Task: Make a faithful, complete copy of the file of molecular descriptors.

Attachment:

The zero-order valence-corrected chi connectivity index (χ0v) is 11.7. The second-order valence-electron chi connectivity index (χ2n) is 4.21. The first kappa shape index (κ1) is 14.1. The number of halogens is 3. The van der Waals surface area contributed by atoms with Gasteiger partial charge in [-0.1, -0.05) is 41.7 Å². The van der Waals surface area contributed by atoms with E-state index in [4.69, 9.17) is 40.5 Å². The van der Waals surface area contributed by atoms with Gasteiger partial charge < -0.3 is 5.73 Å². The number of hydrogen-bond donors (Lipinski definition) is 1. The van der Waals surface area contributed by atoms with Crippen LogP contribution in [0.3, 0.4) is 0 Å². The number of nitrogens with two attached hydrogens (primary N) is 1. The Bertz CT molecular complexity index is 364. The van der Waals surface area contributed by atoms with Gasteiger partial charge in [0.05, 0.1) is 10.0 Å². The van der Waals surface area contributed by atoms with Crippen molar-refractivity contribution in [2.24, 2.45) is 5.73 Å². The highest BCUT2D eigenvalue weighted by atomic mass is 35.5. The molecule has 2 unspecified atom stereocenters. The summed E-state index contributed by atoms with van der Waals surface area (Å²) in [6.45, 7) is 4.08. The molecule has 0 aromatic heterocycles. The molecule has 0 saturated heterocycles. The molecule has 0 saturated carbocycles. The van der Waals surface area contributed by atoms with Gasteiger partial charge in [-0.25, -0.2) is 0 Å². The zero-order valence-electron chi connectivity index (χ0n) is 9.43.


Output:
The zero-order valence-corrected chi connectivity index (χ0v) is 11.7. The second-order valence-electron chi connectivity index (χ2n) is 4.21. The first kappa shape index (κ1) is 14.1. The number of halogens is 3. The van der Waals surface area contributed by atoms with Gasteiger partial charge in [-0.1, -0.05) is 41.7 Å². The van der Waals surface area contributed by atoms with E-state index in [4.69, 9.17) is 40.5 Å². The van der Waals surface area contributed by atoms with Gasteiger partial charge < -0.3 is 5.73 Å². The number of hydrogen-bond donors (Lipinski definition) is 1. The van der Waals surface area contributed by atoms with Crippen LogP contribution in [0.3, 0.4) is 0 Å². The number of nitrogens with two attached hydrogens (primary N) is 1. The Bertz CT molecular complexity index is 364. The van der Waals surface area contributed by atoms with Gasteiger partial charge in [0.05, 0.1) is 10.0 Å². The van der Waals surface area contributed by atoms with Crippen molar-refractivity contribution in [2.24, 2.45) is 5.73 Å². The highest BCUT2D eigenvalue weighted by atomic mass is 35.5. The molecule has 2 unspecified atom stereocenters. The summed E-state index contributed by atoms with van der Waals surface area (Å²) in [6.45, 7) is 4.08. The molecule has 0 aromatic heterocycles. The molecule has 0 saturated heterocycles. The molecule has 0 saturated carbocycles. The van der Waals surface area contributed by atoms with Gasteiger partial charge in [-0.25, -0.2) is 0 Å². The zero-order valence-electron chi connectivity index (χ0n) is 9.43.